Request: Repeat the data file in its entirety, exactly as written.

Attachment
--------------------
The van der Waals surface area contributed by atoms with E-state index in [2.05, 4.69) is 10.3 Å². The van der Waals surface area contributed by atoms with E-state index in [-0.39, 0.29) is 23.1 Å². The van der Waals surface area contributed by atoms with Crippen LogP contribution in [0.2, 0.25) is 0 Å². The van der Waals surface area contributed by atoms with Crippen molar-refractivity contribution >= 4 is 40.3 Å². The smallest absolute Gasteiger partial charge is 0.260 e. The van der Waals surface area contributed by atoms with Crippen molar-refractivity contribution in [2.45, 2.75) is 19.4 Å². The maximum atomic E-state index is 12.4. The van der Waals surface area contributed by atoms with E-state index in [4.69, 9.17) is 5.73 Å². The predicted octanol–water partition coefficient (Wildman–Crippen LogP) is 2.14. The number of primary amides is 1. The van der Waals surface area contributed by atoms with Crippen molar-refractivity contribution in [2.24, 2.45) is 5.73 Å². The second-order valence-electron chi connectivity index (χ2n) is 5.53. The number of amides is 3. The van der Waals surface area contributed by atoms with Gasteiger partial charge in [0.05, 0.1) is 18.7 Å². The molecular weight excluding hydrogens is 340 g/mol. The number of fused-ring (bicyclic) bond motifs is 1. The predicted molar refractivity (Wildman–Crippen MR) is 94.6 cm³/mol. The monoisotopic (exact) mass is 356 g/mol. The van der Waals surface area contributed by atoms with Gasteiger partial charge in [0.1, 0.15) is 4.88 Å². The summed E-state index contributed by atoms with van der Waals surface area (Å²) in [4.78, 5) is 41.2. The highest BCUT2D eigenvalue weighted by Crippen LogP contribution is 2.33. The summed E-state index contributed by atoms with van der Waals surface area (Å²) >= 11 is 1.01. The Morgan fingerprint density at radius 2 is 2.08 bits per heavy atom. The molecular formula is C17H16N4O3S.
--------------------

The van der Waals surface area contributed by atoms with E-state index in [2.05, 4.69) is 10.3 Å². The van der Waals surface area contributed by atoms with E-state index in [-0.39, 0.29) is 23.1 Å². The van der Waals surface area contributed by atoms with Crippen LogP contribution in [0.2, 0.25) is 0 Å². The van der Waals surface area contributed by atoms with Crippen molar-refractivity contribution >= 4 is 40.3 Å². The smallest absolute Gasteiger partial charge is 0.260 e. The van der Waals surface area contributed by atoms with Crippen molar-refractivity contribution in [2.45, 2.75) is 19.4 Å². The maximum atomic E-state index is 12.4. The van der Waals surface area contributed by atoms with E-state index in [4.69, 9.17) is 5.73 Å². The predicted octanol–water partition coefficient (Wildman–Crippen LogP) is 2.14. The number of primary amides is 1. The van der Waals surface area contributed by atoms with Crippen molar-refractivity contribution in [2.24, 2.45) is 5.73 Å². The second-order valence-electron chi connectivity index (χ2n) is 5.53. The number of amides is 3. The van der Waals surface area contributed by atoms with Gasteiger partial charge in [0.05, 0.1) is 18.7 Å². The molecular weight excluding hydrogens is 340 g/mol. The number of fused-ring (bicyclic) bond motifs is 1. The predicted molar refractivity (Wildman–Crippen MR) is 94.6 cm³/mol. The monoisotopic (exact) mass is 356 g/mol. The van der Waals surface area contributed by atoms with Gasteiger partial charge in [0.1, 0.15) is 4.88 Å². The summed E-state index contributed by atoms with van der Waals surface area (Å²) in [4.78, 5) is 41.2. The highest BCUT2D eigenvalue weighted by Crippen LogP contribution is 2.33. The summed E-state index contributed by atoms with van der Waals surface area (Å²) >= 11 is 1.01. The Morgan fingerprint density at radius 2 is 2.08 bits per heavy atom. The molecular formula is C17H16N4O3S.